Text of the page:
The legend of Cap Ferrat was born out of a first-rate artistic and cultural life, which saw the succession of the most brilliant personalities of the twentieth century.

At the beginning of the 20th century, the idea of winter tourism on the French Riviera was born. Attracted by its mild climate, Russian and British aristocratic families and new industrial fortunes were going to make the French Riviera their winter garden. It was then that the hamlet of Saint-Jean separated from Villefranche-sur-Mer to become an independent commune, initially named Saint-Jean-sur-Mer. Saint-Jean-Cap-Ferrat (its official name from 1907) became one of the most popular spots on the Mediterranean coast, especially when King Leopold II of Belgium bought the villa Les Cèdres to shelter his love affair with Blanche Delacroix. Then came the time of palaces, including the Grand-Hôtel du Cap-Ferrat, built in 1908 on the tip of the cape. The Roaring Twenties will consecrate the status of this peninsula destined to receive the world’s elite, generation after generation.

In the 1950s, as tourism became more summery, Saint-Jean-Cap-Ferrat took advantage of the emerging reputation of the Cannes Film Festival to attract the greatest stars, from Edith Piaf to Charlie Chaplin, from Elisabeth Taylor and Richard Burton to Jean-Paul Belmondo, Roger Moore and Tony Curtis. Not to forget Romy Schneider who married there in 1966.

As indicated by the Tourist Information Office of Saint-Jean-Cap-Ferrat (, the painters did not be insensitive to the charms of the site nor to its light: Henri Matisse was thus received on numerous occasions at the Villa Natacha, property of the art publisher Tériade. The painter had also created a stained glass window and a ceramic wall in the dining room of the villa.  The publisher of Greek origin received there the many artists with whom he worked, including Chagall and Picasso. But one of the creators who will have most marked Saint-Jean-Cap-Ferrat is Jean Cocteau, a regular guest of the villa Santo Sospir (today located at 14, avenue Jean-Cocteau!) whose walls he decorated with splendid frescoes. It is to Cocteau that we also owe the fresco that decorates the wedding hall of the town hall of Saint Jean Cap Ferrat.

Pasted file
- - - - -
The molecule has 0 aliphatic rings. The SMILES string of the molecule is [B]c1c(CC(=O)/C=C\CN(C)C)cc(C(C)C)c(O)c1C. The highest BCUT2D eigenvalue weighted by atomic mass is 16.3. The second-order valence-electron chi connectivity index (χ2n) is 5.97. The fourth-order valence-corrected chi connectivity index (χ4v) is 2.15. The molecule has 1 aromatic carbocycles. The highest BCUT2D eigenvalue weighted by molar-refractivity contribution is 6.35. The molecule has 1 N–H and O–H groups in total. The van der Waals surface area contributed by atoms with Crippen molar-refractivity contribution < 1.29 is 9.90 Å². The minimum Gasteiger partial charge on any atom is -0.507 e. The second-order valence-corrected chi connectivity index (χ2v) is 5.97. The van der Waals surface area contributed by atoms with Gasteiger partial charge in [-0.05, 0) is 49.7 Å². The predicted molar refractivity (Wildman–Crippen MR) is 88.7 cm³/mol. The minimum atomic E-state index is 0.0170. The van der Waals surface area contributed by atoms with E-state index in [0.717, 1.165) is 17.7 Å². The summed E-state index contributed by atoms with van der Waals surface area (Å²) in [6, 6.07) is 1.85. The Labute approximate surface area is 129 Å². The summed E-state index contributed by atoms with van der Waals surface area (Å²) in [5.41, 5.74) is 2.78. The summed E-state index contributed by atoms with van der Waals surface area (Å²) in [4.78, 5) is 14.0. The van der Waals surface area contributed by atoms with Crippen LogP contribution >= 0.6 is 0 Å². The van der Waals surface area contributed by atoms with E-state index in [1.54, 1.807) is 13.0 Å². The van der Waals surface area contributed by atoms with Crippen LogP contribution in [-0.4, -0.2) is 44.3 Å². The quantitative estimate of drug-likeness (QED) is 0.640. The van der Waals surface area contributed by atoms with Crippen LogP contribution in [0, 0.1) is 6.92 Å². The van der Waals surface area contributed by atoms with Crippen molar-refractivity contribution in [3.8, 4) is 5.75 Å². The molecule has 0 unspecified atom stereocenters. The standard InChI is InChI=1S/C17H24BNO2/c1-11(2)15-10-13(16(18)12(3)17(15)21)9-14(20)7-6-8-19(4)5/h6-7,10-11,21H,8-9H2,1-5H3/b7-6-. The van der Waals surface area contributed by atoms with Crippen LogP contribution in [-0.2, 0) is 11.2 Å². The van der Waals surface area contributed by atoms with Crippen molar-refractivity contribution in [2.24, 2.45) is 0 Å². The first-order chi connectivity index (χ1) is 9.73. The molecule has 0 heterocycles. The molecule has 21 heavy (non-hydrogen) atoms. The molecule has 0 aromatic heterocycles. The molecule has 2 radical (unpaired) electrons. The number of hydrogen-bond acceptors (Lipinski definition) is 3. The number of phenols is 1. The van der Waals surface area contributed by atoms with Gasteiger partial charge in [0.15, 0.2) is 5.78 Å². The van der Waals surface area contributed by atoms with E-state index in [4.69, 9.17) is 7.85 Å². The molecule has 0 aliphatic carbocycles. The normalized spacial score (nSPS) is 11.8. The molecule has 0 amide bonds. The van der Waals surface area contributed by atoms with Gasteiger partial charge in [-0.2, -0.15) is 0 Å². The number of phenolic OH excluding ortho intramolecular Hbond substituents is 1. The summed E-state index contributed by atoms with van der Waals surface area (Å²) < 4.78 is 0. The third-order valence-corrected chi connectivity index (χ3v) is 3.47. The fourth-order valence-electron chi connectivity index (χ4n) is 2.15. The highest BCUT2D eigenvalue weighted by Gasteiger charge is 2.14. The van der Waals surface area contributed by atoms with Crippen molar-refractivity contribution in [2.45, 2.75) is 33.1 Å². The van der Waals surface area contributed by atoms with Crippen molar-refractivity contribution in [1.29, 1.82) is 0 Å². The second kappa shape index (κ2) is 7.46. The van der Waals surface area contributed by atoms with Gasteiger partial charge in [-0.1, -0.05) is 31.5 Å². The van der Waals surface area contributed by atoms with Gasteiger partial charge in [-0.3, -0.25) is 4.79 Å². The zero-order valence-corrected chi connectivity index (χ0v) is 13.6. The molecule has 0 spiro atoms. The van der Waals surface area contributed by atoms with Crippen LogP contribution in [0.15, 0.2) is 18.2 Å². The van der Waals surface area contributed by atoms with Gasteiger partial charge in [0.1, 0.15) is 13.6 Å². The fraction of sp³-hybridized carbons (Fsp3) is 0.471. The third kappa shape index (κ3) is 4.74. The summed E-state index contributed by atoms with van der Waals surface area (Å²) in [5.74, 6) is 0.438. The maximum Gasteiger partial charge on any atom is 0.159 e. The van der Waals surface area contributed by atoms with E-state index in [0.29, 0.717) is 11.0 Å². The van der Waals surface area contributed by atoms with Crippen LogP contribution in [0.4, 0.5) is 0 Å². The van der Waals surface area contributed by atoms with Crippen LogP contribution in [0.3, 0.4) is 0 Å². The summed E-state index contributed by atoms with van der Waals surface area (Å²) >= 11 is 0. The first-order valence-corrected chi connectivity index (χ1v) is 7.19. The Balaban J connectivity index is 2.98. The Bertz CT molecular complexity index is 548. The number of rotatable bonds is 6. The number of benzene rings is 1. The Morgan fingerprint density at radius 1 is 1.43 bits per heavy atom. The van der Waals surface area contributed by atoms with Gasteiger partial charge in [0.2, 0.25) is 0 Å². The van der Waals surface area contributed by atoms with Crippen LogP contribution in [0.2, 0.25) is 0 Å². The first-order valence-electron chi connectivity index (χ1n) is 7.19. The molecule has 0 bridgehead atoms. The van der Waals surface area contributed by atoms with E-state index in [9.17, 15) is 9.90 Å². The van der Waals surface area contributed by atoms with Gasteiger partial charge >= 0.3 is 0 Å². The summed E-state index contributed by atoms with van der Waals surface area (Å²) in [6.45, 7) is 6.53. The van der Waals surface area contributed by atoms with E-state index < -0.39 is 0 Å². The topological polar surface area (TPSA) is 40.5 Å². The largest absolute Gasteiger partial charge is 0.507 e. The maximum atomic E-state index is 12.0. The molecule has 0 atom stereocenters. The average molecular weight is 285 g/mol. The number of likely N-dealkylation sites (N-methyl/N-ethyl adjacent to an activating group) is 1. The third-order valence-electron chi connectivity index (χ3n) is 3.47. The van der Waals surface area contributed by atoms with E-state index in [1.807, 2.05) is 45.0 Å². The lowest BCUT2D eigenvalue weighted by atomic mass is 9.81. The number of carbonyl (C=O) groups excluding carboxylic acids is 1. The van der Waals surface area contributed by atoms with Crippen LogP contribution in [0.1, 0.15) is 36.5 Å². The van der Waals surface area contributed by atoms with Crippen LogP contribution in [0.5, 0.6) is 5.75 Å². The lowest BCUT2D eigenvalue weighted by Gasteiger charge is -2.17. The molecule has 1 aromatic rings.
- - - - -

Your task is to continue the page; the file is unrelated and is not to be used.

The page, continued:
More unexpectedly, politicians also took their quarters in the town, starting with Winston Churchill, General de Gaulle then Valéry Giscard d’Estaing or more recently George Bush or Bill Clinton.

Somerset Maugham, the novel of Cap Ferrat

But the legend of Cap Ferrat would be nothing without the evocation of the British writer Somerset Maugham (1874-1965). Leopold II’s chaplain, Félix Charmettant, bought a 4-hectare plot of land on the then newly-developed Cap Ferrat peninsula at the very beginning of the 20th century, and then had a villa built there in Moorish style. In 1927, Somerset Maugham acquired this property surrounded by terraced gardens and asked the young American architect Barry Dierks to eliminate the neo-oriental décor, create more classic facades and modernize the layout by creating a staircase to make the villa more comfortable on a daily basis. He will use the property as his main residence until his death in 1965. Somerset Maugham being one of the most widely read British writers in the world (and the best paid in the 1930s!), the Moorish villa became a must for all celebrities passing through the French Riviera. The Duke and Duchess of Windsor, the Aga Khan, Rudyard Kipling, Ian Fleming, Virginia Woolf and of course Cocteau, authors and aristocrats made it the center of an unparalleled cultural and social life. Both mundane and misanthropic, openly assuming his homosexuality at a time when it was still difficult, Somerset Maugham will live quite discreetly at La Mauresque. His enigmatic and sometimes sulfurous personality will be a source of inspiration for authors such as Floc’h and Rivière, who wrote a graphic novel entitled Villa Mauresque in 2013, and Philip Kerr who, in Les Pièges de l’exil (2017) imagines the meeting between Maugham and his fetish hero, the German cop Bernhard Gunther (*).

This love story between Maugham and Saint-Jean-Cap-Ferrat is beautifully summarized in an article published the day after the author’s death in Le Monde under the pen of Jean Knecht on December 17, 1965: “William Somerset Maugham died this Thursday, shortly before 5 a.m., in his villa La Mauresque, in Saint-Jean-Cap-Ferrat, where he had been transported, at the last moment, from the Anglo-American hospital in Nice. The British writer had been hospitalized last Saturday, after having fallen at home the day before. (…) William Somerset Maugham had recently given up writing novels to devote his verve to caustic and tasty essays. He had not, however, exhausted his passion for travel. (…) A great traveler, Somerset Maugham knew almost all the world, except South Africa and South America. To which of all the countries he visited did his preferences go? He said he hesitated between Japan and the Pacific Islands. But didn’t he basically have a predilection for our Côte d’Azur, where he tasted for so many years the joy of living and working? Shortly after the liberation, he had finally settled at the extreme tip of Cap Ferrat, in a property acquired before the war and which he had enlarged and embellished: the Moorish villa, situated in the middle of this luxuriant vegetation which was the joy of the Impressionists. »

(*) Villa Mauresque, by Floc’h et Rivière, published by La table Ronde, 104 pages, €20 / Les Pièges de l’exil, by Philip Kerr, published by Points Poche, translation Philippe Bonnet, 408 pages, €7.90